June 13th, 2016

Daily Market Commentary



  • Retail Sales in China were up 10% in year-over-year terms, slightly below estimates.
  • Industrial Production in China was up 6% year-over-year, slightly above estimates.



  • Crude slid to its lowest in a week in New York after U.S. oil explorers deployed more drilling rigs, signaling that companies may be able to revive output at current prices.
  • Gold climbed to the highest level in four weeks as uncertainty mounts over the potential risks if Britain decides to leave the European Union, and as traders price in zero chance of the Federal Reserve raising interest rates at a meeting this week.
  • Copper held above a four-month low amid speculation that authorities in top consumer China may do more to bolster the economy and as stockpiles tracked by the biggest metals exchange declined.


  • Driven by energy and mining industries that leveraged up during the commodity boom, Canadian companies have racked up a record of at least $69.6 billion of high-yield debt, including $61.3 billion of U.S. dollar-denominated bonds, according to Bank of America Merrill Lynch data.


United States:

  • U.S. stock-index futures mirrored declines in global equities as caution permeated financial markets ahead of political and central-bank events.
  • Verizon Communications, AT&T set to go through to third and final round of bidding in auction for Yahoo’s core internet assets, Reuters reports, citing unidentified people familiar.
  • Walgreens Boots Alliance Inc. said it has terminated its relationship with blood-testing startup Theranos Inc. and will close the company’s testing centers in its stores.
  • Microsoft has announced that it is acquiring LinkedIn, the social network for professionals, for $26 billion, or $196 per share, in cash. The transaction has already been approved by both boards. (TechCrunch)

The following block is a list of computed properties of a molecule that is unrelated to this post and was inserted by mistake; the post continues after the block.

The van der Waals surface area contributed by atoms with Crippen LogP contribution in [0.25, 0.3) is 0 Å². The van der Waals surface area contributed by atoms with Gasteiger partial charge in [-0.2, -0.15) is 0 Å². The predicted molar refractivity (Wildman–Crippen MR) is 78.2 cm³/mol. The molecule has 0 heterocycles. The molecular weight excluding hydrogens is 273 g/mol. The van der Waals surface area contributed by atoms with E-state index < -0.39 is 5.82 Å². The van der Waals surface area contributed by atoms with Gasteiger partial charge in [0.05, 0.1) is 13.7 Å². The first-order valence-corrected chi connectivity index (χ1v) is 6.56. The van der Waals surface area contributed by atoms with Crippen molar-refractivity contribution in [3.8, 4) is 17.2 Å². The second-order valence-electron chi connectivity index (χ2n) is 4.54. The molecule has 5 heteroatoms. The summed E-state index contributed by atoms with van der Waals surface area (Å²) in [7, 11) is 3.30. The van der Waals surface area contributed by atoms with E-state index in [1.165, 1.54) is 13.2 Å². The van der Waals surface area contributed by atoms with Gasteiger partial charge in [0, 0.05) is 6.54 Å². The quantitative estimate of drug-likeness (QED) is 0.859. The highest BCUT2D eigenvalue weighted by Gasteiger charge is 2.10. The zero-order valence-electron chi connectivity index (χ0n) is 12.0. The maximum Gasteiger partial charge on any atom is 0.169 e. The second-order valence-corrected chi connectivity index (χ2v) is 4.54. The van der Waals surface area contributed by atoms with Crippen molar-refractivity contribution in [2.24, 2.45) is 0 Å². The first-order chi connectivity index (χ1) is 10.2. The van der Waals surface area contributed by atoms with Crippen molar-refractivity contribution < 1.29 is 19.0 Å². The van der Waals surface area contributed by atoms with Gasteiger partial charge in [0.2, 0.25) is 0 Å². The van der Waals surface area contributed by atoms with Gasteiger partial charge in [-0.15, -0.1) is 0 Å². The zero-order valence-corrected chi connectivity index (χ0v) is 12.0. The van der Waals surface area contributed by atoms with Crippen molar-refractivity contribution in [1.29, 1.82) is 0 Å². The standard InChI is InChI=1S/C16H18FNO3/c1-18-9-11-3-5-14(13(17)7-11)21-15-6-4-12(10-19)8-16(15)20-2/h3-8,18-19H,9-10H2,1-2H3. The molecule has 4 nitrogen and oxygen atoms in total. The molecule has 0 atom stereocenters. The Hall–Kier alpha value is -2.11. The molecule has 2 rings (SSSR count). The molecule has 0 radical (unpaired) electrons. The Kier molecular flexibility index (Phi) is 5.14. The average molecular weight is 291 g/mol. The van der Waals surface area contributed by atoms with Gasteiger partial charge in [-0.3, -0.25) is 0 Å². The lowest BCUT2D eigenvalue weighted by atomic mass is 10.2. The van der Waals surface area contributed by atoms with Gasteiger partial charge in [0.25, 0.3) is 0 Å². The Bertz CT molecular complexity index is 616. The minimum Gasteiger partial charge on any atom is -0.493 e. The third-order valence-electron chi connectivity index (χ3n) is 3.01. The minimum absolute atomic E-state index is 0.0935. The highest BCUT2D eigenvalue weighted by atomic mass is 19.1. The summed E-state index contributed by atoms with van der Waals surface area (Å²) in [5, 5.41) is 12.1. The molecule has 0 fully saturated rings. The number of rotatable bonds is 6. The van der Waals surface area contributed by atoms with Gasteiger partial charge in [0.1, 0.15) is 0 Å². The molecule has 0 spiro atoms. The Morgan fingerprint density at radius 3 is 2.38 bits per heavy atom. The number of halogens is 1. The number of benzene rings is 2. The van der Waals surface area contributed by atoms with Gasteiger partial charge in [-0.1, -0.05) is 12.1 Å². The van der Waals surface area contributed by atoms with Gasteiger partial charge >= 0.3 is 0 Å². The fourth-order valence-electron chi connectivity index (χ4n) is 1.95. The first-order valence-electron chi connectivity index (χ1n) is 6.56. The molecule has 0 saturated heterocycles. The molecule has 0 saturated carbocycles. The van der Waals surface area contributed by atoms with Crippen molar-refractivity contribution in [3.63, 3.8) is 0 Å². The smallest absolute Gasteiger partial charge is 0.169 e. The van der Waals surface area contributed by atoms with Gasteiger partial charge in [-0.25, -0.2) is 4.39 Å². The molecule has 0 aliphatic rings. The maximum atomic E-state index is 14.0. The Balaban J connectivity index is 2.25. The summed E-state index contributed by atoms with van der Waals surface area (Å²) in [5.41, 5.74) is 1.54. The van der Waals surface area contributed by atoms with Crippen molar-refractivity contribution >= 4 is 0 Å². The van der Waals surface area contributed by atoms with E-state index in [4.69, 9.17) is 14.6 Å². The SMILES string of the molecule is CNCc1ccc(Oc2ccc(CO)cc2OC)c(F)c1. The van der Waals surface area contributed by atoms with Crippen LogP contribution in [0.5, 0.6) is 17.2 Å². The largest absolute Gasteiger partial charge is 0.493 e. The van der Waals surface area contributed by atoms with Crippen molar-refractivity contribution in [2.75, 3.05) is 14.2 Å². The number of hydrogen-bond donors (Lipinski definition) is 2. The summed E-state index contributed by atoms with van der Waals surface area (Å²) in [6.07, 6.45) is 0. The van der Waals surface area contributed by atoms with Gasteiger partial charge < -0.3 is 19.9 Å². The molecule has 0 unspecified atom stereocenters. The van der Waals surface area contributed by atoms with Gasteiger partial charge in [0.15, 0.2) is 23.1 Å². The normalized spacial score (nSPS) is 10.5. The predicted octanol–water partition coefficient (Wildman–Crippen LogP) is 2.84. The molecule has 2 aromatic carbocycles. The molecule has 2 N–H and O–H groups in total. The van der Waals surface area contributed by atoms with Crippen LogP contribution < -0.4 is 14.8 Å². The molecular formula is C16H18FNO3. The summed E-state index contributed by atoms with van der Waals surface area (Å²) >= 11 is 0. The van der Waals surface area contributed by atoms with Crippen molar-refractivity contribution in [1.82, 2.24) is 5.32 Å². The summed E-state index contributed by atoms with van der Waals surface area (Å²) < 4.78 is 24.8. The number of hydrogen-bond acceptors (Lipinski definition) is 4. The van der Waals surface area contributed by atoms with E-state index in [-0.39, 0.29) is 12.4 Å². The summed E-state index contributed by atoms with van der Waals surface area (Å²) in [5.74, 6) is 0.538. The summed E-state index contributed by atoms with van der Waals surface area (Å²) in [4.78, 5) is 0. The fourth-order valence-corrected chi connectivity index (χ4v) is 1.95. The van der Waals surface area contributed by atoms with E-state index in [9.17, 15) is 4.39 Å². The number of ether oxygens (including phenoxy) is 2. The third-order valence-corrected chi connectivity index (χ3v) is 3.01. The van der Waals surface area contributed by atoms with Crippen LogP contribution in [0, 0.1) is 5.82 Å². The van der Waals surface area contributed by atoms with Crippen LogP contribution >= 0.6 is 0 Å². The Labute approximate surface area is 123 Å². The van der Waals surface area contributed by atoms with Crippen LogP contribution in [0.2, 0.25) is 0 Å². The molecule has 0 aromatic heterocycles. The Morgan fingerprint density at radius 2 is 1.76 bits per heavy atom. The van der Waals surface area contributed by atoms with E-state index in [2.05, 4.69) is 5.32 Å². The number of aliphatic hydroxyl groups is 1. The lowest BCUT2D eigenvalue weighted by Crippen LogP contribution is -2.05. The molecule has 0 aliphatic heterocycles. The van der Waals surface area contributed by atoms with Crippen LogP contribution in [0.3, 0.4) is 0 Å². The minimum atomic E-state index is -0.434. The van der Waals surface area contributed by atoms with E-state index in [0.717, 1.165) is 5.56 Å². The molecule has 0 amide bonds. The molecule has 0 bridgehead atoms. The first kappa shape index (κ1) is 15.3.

• European stocks slid to a two-month low, tracking a global market slump, as investor anxiety that the U.K. will leave the European Union deepened.
  • With just 10 days before a referendum that could see Britain withdraw from the European Union, central bankers are putting the defenses in place to shore up market confidence and the financial system if that happens. Tuesday will see the first test of its work, with the start of a series of extra market operations to boost liquidity around the vote.
  • Air France expects 27% of its pilots to be on strike Tuesday, co. writes in e-mailed statement. Co. expects to operate 85% of its long-haul flight schedule, 80% of domestic flights, 75% of medium-haul flights.
  • Stocks sank from Japan to China, with Asia’s benchmark index poised for its biggest decline since April, as uncertainty ahead of central bank meetings and a vote on the U.K. leaving the European Union boosted demand for haven assets.
  • Line Corp., the Japanese messaging service that’s planning this year’s biggest tech IPO, was born in the aftermath of the massive earthquake and tsunami that shook Japan in March 2011.
  • China’s crude production dropped by the most in 15 years in another sign that OPEC’s strategy of flooding markets to drive out higher-cost suppliers is working in the world’s biggest energy consumer.

*All information is taken from Bloomberg, unless otherwise noted.